As research about mental health and effective treatment options continue to develop, mental illness has become much better understood and far less stigmatized. However, an important part of living well with mental illness is managing it properly. When a parent has a mental illness that is not addressed, he or she may be unable to care for their children. In serious situations, a parent with mental illness can even pose a risk to a child’s health and well-being. If you share parental responsibilities in Illinois and have seen your child’s other parent act in ways that are cause for concern, an experienced attorney may be able to help you make any necessary changes to parenting time or parental responsibilities.
A Parent’s Mental Health Can Impact a Child’s Mental and Physical Health
Children who are mentally healthy in childhood reach important milestones in their emotional development. Independence, self-soothing, confidence, and other important social skills allow children to successfully navigate life’s tough situations. Mentally healthy children also tend to be happier and function better at home and in school.
A study done by the Centers for Disease Control and Prevention (CDC) found that the mental health of a child is deeply intertwined with the mental health of a parent. Parents with untreated serious mental health issues can model inappropriate or ineffective coping mechanisms, such as intense anxiety or uncontrolled anger. A parent’s mental health challenges may interfere with their ability to provide care for a child and may even contribute to an unsafe living environment.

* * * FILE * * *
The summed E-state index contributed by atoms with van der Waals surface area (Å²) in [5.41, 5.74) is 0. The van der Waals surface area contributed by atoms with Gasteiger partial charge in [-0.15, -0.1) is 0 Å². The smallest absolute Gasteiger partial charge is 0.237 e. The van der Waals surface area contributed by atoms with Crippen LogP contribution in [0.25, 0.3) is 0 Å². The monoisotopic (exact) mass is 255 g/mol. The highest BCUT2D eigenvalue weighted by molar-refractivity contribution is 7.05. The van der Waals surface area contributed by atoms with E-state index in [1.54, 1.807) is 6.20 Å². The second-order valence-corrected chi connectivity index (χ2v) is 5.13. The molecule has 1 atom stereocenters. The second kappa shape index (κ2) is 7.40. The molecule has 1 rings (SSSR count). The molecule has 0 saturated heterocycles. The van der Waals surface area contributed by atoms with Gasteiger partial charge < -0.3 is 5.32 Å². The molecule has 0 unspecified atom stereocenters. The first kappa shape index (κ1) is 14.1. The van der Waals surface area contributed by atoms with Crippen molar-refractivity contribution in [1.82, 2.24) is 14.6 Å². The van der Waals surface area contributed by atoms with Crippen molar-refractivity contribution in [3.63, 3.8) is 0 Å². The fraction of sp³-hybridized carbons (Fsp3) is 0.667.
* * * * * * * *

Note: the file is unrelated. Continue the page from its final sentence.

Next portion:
Does Your Co-Parent’s Mental Illness Interfere with Their Parenting?
Illinois courts take many factors into account when making decisions about parenting time and allocation of parental responsibilities. The mental and physical health of each parent is one of the most important criteria. If your co-parent has a diagnosis of a serious mental illness, this may affect a court’s willingness to grant parenting time with a child. If your co-parent does not have a diagnosis of a mental illness but is exhibiting concerning, erratic, or dangerous behaviors, you may want to get help from an experienced attorney who can help you gather evidence and present an argument in court that your co-parent needs a psychological evaluation.
Talking about these issues in court can be sensitive and contentious. Mental health is deeply personal, and false accusations of mental health issues can be seriously damaging. Be prepared to discuss specific examples of how your co-parent’s mental health is impacting their behavior and their ability to parent safely. A court can order a parent to be evaluated, reduce parenting time, or order supervised visits while a diagnosis and treatment plan are reached.
Call a Cook County Parenting Time Attorney
If you are worried that your child’s other parent may be suffering from mental health issues that risk placing your child in harm’s way, consider getting help from an experienced Markham, IL parenting time attorney with The Foray Firm. We will take your case seriously and help you work to ensure your child is safe. Call us today at 312-702-1293 to schedule an initial consultation.